The problem isn’t trigger reset as much as how it’s taught. Done properly, the end goal is the trigger resets under recoil, allowing you to pick up the sighting system and press off the next round as soon as the sights settle to an acceptable picture. We as an industry in general do a piss poor job teaching that, same with the draw stroke. Both, the way they are taught, are done so the student learns the proper motions in the proper order. We fail to explain to them that the end goal ( for trigger reset ) is to reset the trigger as the slide cycles so the followup shot ( if necessary ) can be taken immediately, without the extra step of resetting the trigger prior.
Both trigger reset, properly executed and slapping, for lack of a better term, the trigger both work to shoot fast. The key with both of them is a firm grasp of the fundamentals ( specifically grip ) and the ability to apply them at speed. To successfully “slap” the trigger and make good hits, you need to grip that gun like a 14 year old discovering masturbation for the first time or the sights will bounce all over hell and back. To reset the trigger at speed, the gun almost needs to float in your hand a bit and reset off a firm trigger finger if that makes sense. It’s easier to show than explain. The guys who came to Roger and I’s carbine class last year got a demonstration of what I’m talking about, albeit with a carbine vs a pistol.
All of which begs the question, how fast is fast enough ? The answer, like nearly everything in the application side of training, is it depends. The speed I need to successfully win a match is not the speed I need to win a gunfight. While the two are similar in that I need to engage a target under stress against the clock ( the bad guy in a fight and competitors in a match ), the other variables are vastly different. In a match I know I’m firing a certain number of rounds from this position at theses targets, and barring a miss or malfunction I’m off to the next firing position. In a gunfight I’m constantly evaluating the environment, the effects or lack thereof my rounds are having on target, the relative positions of my teammates or other bad guys, non-combatants in the mix, etc. those additional environmental details require time, however minuscule an amount, to process and act upon. Those factors control the speed you can engage at.
The shooting part of gunfighting is only 10% of the game. It’s a foundational 10%, obviously, but only 10%. Those other factors I mentioned above and a thousand things I didn’t are all in play too. If it’s your first gunfight you’ll have the added stress of that. That’s why we should be continually building up our foundation. Now, as a shooter, I’m never satisfied with where I’m at, I’m always looking to improve my game. I’m never as fast as I want to be, never as accurate as I want to be, etc., simply because I don’t know what particular sub-skill will be required to win my next gunfight ( my wife says no more, but I’m not too old yet…… ).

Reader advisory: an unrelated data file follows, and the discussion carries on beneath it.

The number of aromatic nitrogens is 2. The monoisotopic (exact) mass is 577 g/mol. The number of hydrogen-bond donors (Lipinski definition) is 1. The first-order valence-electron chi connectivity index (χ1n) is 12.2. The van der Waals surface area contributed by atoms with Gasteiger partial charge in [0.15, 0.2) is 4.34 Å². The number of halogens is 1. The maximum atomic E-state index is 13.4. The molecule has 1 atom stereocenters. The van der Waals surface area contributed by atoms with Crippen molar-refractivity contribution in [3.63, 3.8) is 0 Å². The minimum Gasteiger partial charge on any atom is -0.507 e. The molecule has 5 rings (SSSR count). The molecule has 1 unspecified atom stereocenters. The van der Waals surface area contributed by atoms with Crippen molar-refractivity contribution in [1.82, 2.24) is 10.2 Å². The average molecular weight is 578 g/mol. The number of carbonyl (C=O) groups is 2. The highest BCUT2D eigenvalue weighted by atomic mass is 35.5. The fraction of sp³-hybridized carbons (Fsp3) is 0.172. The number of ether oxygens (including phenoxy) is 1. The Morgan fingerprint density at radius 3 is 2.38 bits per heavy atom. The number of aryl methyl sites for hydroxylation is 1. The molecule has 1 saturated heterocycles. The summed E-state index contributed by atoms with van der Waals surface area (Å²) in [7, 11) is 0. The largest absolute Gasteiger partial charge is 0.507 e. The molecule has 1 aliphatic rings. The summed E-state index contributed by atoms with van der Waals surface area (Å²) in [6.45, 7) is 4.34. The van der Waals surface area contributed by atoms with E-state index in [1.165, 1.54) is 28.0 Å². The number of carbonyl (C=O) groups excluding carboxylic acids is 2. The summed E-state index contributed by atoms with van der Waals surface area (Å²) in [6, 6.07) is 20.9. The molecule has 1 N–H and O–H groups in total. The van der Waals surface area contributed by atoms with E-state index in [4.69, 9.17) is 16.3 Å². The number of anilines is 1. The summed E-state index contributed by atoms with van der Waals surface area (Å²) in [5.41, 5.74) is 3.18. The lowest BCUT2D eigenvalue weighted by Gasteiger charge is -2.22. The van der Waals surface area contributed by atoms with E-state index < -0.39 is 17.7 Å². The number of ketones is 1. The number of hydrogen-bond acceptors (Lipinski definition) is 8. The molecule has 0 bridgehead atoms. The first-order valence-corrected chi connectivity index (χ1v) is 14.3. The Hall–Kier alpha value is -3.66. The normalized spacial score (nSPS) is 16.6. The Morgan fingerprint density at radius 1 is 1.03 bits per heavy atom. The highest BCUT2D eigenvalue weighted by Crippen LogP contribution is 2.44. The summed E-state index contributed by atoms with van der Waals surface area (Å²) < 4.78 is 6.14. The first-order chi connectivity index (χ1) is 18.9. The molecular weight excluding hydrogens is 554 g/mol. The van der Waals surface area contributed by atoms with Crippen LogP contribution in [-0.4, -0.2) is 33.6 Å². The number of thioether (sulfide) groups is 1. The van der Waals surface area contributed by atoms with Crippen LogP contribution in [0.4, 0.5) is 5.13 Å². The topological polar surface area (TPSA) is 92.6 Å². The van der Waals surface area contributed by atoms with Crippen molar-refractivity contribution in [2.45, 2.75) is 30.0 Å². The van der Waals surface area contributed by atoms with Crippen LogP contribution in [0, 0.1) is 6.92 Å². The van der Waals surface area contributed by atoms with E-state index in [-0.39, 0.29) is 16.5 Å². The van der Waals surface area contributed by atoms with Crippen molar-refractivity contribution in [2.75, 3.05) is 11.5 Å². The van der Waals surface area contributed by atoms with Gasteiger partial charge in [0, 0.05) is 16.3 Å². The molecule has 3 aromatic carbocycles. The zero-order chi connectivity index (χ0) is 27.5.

The other part of the problem is that we tend to isolate speed and precision when in reality they exist together as two sides of the same coin. Part of the issue is the YouTube and Instagram heroes who spend an afternoon shooting so they can post the one good run they had that day, or speed up the runs they did to make them appear faster. If you notice, most of them rarely show the target they are shooting at, for the simple reason at it either looks like a shotgun patterning at 25m or they flat-out missed. Speed is the byproduct of smoothness and accuracy. It’s the end result of eliminating excessive motion and ingraining a solid neural pathway for the skill in question. When speed is our end goal, we sacrifice smoothness and the elimination of excess motion to do it fast.
Watch dudes trying to go fast who don’t have it down and they look like they are having a fucking seizure. Now watch Leatham, Defoor, Chapman, etc shoot and it looks slow as fuck until you check out the timer. That’s what the proper combination of speed AND accuracy looks like. It’s what we should be striving for. Unfortunately it’s hard work and past a certain point gains are increasingly incremental and harder to come by. It’s so much easier to just rip it out of the holster and slap the shit out of the trigger and explain away the shit show the target is displaying…….